Simple changes to attitudes and understanding of the condition can make a huge difference to our day-to-day living. 

I don't feel that enough people are aware of early-onset dementia, never mind understand it. Some people are too quick to stereotype! 

I'm sure that there will come a time when we all need a little bit of help from others; for some of us this has just come earlier than expected. 

Debbie holding a Memory Walk T-shirt

I'm taking part in Memory Walk on 5 October 2019 at Bute Park, Cardiff

Learn more by becoming a Dementia Friend

Too many people affected by dementia feel that society fails to understand the condition they live with. Alzheimer's Society's Dementia Friends initiative helps by raising awareness and understanding, so that people living with dementia can continue to live the way they want.

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57 comments

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i have read your story.and it reminices with my husband who as just been diagnosed with early onset alzeihmers

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Dear Debbie,
Thank you for sharing your story with us. I haven't gotten a diagnosis but some of these things you shared are familiar to me. I can only hope the doctor is wrong and that it is just stress, depression and anxiety causing forgetfulness.

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Thank you all for your kindness and sharing your experiences with me. They've been invaluable. Some people have asked for the link for my Memory Walk on 5th October. I'm taking part in the walk with my daughters', Ffion and Carys along with other family and friends. The link is below:

https://www.justgiving.com/fundraising/mw437307

Many thanks, and love to all xx

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Thank you so much for sharing your story and bringing to light the everyday struggles that people with dementia face. My Dad was diagnosed a few years ago and it has been extremely difficult for him as well as our whole family. Normal tasks are difficult for him and I constantly worry about how other are treating him because he has problems remembering. It is comforting to know that there is a community that has similar struggles and are understanding in ways I only hoped.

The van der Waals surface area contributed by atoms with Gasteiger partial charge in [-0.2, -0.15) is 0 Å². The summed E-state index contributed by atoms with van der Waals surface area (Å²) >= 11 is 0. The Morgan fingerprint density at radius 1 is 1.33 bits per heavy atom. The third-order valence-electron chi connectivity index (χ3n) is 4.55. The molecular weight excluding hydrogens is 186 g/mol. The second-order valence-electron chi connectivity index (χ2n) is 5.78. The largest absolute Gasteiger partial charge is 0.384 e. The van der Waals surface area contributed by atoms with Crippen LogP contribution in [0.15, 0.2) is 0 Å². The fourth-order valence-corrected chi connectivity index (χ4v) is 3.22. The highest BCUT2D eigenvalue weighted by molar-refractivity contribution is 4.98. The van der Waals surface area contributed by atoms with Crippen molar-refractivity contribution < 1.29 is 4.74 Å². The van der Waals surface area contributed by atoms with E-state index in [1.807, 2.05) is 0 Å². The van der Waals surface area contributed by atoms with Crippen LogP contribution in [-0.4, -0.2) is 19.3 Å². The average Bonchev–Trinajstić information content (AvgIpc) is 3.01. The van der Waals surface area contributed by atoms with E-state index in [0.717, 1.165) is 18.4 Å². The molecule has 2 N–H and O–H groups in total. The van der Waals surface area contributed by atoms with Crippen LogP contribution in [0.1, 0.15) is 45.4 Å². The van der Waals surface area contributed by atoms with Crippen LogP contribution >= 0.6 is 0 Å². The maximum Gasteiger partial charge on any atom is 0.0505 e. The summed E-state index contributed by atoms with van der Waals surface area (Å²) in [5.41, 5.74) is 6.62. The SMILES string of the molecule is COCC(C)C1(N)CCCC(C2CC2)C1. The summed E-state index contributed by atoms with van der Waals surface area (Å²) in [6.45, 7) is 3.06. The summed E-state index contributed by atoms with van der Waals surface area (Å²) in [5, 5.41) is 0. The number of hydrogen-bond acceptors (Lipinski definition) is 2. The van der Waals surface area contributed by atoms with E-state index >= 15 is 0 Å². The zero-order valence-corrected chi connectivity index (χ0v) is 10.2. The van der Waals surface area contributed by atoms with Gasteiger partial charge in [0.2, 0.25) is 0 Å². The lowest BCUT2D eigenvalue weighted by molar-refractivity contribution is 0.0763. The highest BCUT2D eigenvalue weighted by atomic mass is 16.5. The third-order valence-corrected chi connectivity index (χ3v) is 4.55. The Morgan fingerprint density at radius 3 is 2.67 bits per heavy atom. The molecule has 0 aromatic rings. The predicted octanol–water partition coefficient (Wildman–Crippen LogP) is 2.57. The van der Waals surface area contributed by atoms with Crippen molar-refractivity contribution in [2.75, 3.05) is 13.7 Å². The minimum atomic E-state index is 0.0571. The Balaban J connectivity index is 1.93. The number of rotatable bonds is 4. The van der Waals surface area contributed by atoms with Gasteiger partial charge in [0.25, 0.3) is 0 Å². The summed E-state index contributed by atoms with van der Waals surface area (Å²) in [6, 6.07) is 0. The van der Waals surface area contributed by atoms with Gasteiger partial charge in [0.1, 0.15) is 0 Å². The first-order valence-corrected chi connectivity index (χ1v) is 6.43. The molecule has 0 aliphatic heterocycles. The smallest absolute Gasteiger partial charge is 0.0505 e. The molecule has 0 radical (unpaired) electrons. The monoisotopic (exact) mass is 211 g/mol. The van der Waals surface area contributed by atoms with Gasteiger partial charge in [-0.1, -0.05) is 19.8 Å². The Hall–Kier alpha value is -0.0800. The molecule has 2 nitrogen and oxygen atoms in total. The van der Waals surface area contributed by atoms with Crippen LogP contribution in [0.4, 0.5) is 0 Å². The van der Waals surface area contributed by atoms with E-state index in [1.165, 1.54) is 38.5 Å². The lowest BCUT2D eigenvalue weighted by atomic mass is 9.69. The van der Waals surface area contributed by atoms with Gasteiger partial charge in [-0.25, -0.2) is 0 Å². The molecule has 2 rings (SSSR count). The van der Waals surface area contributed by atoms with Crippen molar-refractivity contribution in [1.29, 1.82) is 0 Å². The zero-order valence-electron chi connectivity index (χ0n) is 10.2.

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Much love to you X we are all in this together! Stay strong! We can make a change😘 big hugs x

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Hi Debbie,
Thanks for sharing this. Your story is really powerful and there are so many recognisable experiences from my own with family members who live with dementia, from the terrifyingly confusing episodes to just trying to maintain independence in a world that's just too busy to SEE people anymore (and has a really rubbish sterotyped image of who someone with Dementia 'is).
Sounds like you have fantastic family support (*waves at Ffion*), hope Caerphilly is on the memory cafe trail and that you're getting great, appropriate, professional help as well. Thanks again for writing this, just putting it out there will help so many people living with the same condition and have a great time on October 5th! (If you feel comfortable linking to your sponsorship page, would love to sponsor you directly) All the best xx

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Hi Debbie. Thanks for your story. I was diagnosed with early onset Alzheimer’s disease aged 58 following over 20 years of struggling to be taken seriously. Now, I am still strong and living a good life (62) and cope very well. I had, and still do get people saying I don’t have dementia. I just ignore the comment. I would like to answer, “you don’t look like your ignorant but you are”. 😂 Stay strong and live your life as you always have. I always manage to find a solution to any difficulty I find. That’s how I cope. I wish you all the best.

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I love your humour😂

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What an inspiration. My husband, Alex, was diagnosed with dementia frontal local when he was 66. He is now 68. What a man. He still has a great sense of humour and loves his Alzheimer's Centre which he goes to 3 times a week. Keep up the good work Anne Morrison

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Much love to you both x

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My mother has it Debbie and one time i had her in the hairdressers and she was very confused, the hair dresser was looking at us odd so i explained my mam has dementia, her answer was "ah we get a few of them in here" how i didn't box her god only knows,, people really do need to know more and understand dementia,, take care and head high Debbie,💜💜💜💜💜

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I know my daughter's, would definately relate to your experience and frustration! Much love to you and your mam😘